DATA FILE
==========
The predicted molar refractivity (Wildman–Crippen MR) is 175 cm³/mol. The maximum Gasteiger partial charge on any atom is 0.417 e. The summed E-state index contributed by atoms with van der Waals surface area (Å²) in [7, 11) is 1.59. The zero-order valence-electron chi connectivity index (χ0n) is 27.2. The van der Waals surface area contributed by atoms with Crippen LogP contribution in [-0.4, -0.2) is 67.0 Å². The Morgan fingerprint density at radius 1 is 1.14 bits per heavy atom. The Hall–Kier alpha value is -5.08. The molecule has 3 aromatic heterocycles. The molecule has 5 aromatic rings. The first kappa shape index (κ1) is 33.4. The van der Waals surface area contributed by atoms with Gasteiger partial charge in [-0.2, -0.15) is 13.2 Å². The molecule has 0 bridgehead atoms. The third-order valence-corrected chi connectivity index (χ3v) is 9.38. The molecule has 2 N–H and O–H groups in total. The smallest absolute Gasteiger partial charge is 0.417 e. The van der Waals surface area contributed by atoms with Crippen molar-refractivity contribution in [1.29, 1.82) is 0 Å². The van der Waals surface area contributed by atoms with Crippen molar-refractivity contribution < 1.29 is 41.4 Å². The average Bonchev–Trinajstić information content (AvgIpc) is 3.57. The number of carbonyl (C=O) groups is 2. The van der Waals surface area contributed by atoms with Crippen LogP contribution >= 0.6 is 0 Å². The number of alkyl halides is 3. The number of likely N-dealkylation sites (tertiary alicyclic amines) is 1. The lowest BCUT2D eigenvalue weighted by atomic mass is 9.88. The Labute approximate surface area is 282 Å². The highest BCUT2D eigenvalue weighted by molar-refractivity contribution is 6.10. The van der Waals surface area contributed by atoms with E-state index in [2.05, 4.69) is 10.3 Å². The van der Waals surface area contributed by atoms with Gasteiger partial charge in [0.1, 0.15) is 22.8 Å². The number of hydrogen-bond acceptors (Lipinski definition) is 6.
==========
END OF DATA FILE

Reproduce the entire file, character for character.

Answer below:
The predicted molar refractivity (Wildman–Crippen MR) is 175 cm³/mol. The maximum Gasteiger partial charge on any atom is 0.417 e. The summed E-state index contributed by atoms with van der Waals surface area (Å²) in [7, 11) is 1.59. The zero-order valence-electron chi connectivity index (χ0n) is 27.2. The van der Waals surface area contributed by atoms with Crippen LogP contribution in [-0.4, -0.2) is 67.0 Å². The Morgan fingerprint density at radius 1 is 1.14 bits per heavy atom. The Hall–Kier alpha value is -5.08. The molecule has 3 aromatic heterocycles. The molecule has 5 aromatic rings. The first kappa shape index (κ1) is 33.4. The van der Waals surface area contributed by atoms with Gasteiger partial charge in [-0.2, -0.15) is 13.2 Å². The molecule has 0 bridgehead atoms. The third-order valence-corrected chi connectivity index (χ3v) is 9.38. The molecule has 2 N–H and O–H groups in total. The smallest absolute Gasteiger partial charge is 0.417 e. The van der Waals surface area contributed by atoms with Crippen molar-refractivity contribution in [1.29, 1.82) is 0 Å². The van der Waals surface area contributed by atoms with Crippen molar-refractivity contribution < 1.29 is 41.4 Å². The average Bonchev–Trinajstić information content (AvgIpc) is 3.57. The number of carbonyl (C=O) groups is 2. The van der Waals surface area contributed by atoms with Crippen LogP contribution >= 0.6 is 0 Å². The number of alkyl halides is 3. The number of likely N-dealkylation sites (tertiary alicyclic amines) is 1. The lowest BCUT2D eigenvalue weighted by atomic mass is 9.88. The Labute approximate surface area is 282 Å². The highest BCUT2D eigenvalue weighted by molar-refractivity contribution is 6.10. The van der Waals surface area contributed by atoms with E-state index in [2.05, 4.69) is 10.3 Å². The van der Waals surface area contributed by atoms with Gasteiger partial charge in [0.1, 0.15) is 22.8 Å². The number of hydrogen-bond acceptors (Lipinski definition) is 6.